Emails from my boss arose me from my physically exhausted and sleep deprived state, to the reality of work and a life outside caring for a baby at home. Our team lead scheduled a conference call to kick off our new project which coincided with the end of my maternity leave, which was exciting and nerve wrecking at once. Finally when the phone rang, and I was clicked into my first call, adrenaline coursed through my body as I nervously stuck to my secondary mission of keeping the baby quiet. I employed the mute button and was prepared to nurse my baby every time he cried hoping that his cries wouldn’t pierce through serious discussions that were taking place in meeting rooms in multiple countries. I did not want to appear as the team member who ‘disrupted’ the discussions with a crying baby, neither was I willing to give up the newly found cause I was championing with every fibre of my physical being and my mental strength- breastfeeding.
In those early days of motherhood, when my mind was pregnant with all the scientific evidence, and anecdotes about the importance and value of breastfeeding, my short term life goal became just that. Hitting the six month mark seemed an important finish line and I was unwilling to let work distract me. Almost as quickly as the first conference call finished, news of impending meetings where I had to be physically present circulated. I was juggling a schedule that was constantly subject to revision and a husband who was changing his work schedule based on mine to stay home and feed pumped breast milk to our baby. This was encouraging and nerve wrecking at the same time. It was encouraging that my doctor husband was brave and confident to comfort a frequently crying baby who was almost exclusively soothed by the breast, and that he was negotiating with his work colleagues to exchange shifts, but it was nerve wrecking because my schedule was constantly changing and it made it difficult for him to stick to a plan.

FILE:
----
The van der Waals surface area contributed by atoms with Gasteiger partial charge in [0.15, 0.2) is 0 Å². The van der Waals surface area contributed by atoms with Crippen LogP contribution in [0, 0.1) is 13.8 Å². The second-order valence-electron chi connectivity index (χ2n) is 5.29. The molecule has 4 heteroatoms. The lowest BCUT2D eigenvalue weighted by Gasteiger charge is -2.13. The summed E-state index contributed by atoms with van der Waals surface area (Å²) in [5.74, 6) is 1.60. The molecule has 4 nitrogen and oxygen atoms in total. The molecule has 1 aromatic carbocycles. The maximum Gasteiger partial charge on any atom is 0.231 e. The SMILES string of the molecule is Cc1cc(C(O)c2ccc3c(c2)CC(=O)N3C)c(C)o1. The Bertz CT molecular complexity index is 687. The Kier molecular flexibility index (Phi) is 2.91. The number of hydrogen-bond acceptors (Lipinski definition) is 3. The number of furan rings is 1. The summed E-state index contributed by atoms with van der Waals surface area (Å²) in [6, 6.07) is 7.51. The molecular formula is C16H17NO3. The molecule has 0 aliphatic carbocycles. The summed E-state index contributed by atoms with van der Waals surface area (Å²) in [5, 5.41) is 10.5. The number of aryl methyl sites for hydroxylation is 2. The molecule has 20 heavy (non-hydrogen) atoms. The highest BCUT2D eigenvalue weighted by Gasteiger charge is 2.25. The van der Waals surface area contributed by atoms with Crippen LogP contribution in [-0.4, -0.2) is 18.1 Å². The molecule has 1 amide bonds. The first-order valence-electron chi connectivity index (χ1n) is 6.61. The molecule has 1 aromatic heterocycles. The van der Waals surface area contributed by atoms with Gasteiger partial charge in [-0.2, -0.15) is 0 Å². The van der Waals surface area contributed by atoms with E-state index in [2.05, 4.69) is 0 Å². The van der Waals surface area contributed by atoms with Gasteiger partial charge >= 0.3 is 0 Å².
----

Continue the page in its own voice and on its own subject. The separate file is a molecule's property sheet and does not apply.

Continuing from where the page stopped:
My first hurdle was learning to pump milk with a breast pump. The first time I pumped, my yield was a paltry 20ml. Considering the frequent milk intake of the baby, it was hardly a few sips. With each passing day, my stress levels soared as I felt ill equipped to face the requirement of a substantial stash of ‘frozen breast milk’ to be used while I was away.
It was the penultimate Sunday before the week I started work and my husband and I went for Sunday mass as usual. As the baby started crying halfway through my husband and I took turns to soothe the baby at the door. When it was my turn, I met the gaze of another mum carrying a toddler.
She may have seen the desperation and helplessness in my eyes that she smiled and started a conversation with me, and in no time I was pouring my fears about the meagre flow of milk into the pumping bottle. Within minutes, she dispelled my fears, and offered a solution with experience and confidence. Feed with one breast, and save the other for pumping. It sounded simple and easy enough and it worked. The miracle I needed was found. I pumped sufficient milk, and got through the first few weeks of meetings that were upon me, and when it was time to repeat the cycle again a few weeks later, I was ready.
Having frozen milk wasn’t the only challenge we faced. The process of thawing, heating and feeding the baby without wasting precious milk was hard for my husband especially since the duration of my meetings was unpredictable. I attended meetings with my mobile phone tightly gripped in my hand, checking for messages from him. When people didn’t turn up on time for meetings or our discussions rang long, my stomach churned while my breasts swelled. I didn’t know how to estimate the time I’d be home for the next feed, and my husband was helpless trying to prepare milk for the baby. There were days he drove to where my meeting was so I could get in the car and feed in-between meetings. Together, we did it! We got through those first six months, and another 18 more.
Exclusive breastfeeding is a commitment and a journey that requires perseverance and courage, and it relies on the support of many people. The commitment of my husband and I alone was not enough – We needed our ‘village’ to help feed our child, and for that village we are grateful.